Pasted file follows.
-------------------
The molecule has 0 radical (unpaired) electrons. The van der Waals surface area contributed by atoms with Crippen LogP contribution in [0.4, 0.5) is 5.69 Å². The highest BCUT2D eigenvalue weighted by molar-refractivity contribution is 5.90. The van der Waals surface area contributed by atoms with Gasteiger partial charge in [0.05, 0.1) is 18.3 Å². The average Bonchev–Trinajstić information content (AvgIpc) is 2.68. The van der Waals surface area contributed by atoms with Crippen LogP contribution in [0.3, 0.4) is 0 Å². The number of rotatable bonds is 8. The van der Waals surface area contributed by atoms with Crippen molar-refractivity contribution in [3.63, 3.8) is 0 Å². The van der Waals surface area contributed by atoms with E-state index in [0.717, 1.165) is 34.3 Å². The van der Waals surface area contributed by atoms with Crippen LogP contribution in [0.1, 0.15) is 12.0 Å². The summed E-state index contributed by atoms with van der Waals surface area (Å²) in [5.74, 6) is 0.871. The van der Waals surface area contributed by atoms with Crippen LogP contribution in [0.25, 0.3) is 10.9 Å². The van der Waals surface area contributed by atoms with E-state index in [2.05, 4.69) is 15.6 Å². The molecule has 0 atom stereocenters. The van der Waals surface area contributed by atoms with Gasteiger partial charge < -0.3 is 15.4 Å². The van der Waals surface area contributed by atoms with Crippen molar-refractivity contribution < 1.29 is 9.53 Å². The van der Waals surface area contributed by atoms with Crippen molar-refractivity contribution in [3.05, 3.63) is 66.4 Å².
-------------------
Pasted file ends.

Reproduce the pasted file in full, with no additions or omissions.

The molecule has 0 radical (unpaired) electrons. The van der Waals surface area contributed by atoms with Crippen LogP contribution in [0.4, 0.5) is 5.69 Å². The highest BCUT2D eigenvalue weighted by molar-refractivity contribution is 5.90. The van der Waals surface area contributed by atoms with Gasteiger partial charge in [0.05, 0.1) is 18.3 Å². The average Bonchev–Trinajstić information content (AvgIpc) is 2.68. The van der Waals surface area contributed by atoms with Crippen LogP contribution in [0.3, 0.4) is 0 Å². The number of rotatable bonds is 8. The van der Waals surface area contributed by atoms with Crippen molar-refractivity contribution in [3.63, 3.8) is 0 Å². The van der Waals surface area contributed by atoms with E-state index in [0.717, 1.165) is 34.3 Å². The van der Waals surface area contributed by atoms with Crippen LogP contribution in [0.1, 0.15) is 12.0 Å². The summed E-state index contributed by atoms with van der Waals surface area (Å²) in [5.74, 6) is 0.871. The van der Waals surface area contributed by atoms with Crippen LogP contribution in [0.25, 0.3) is 10.9 Å². The van der Waals surface area contributed by atoms with E-state index in [2.05, 4.69) is 15.6 Å². The molecule has 0 atom stereocenters. The van der Waals surface area contributed by atoms with Gasteiger partial charge < -0.3 is 15.4 Å². The van der Waals surface area contributed by atoms with Crippen molar-refractivity contribution < 1.29 is 9.53 Å². The van der Waals surface area contributed by atoms with Crippen molar-refractivity contribution in [3.05, 3.63) is 66.4 Å².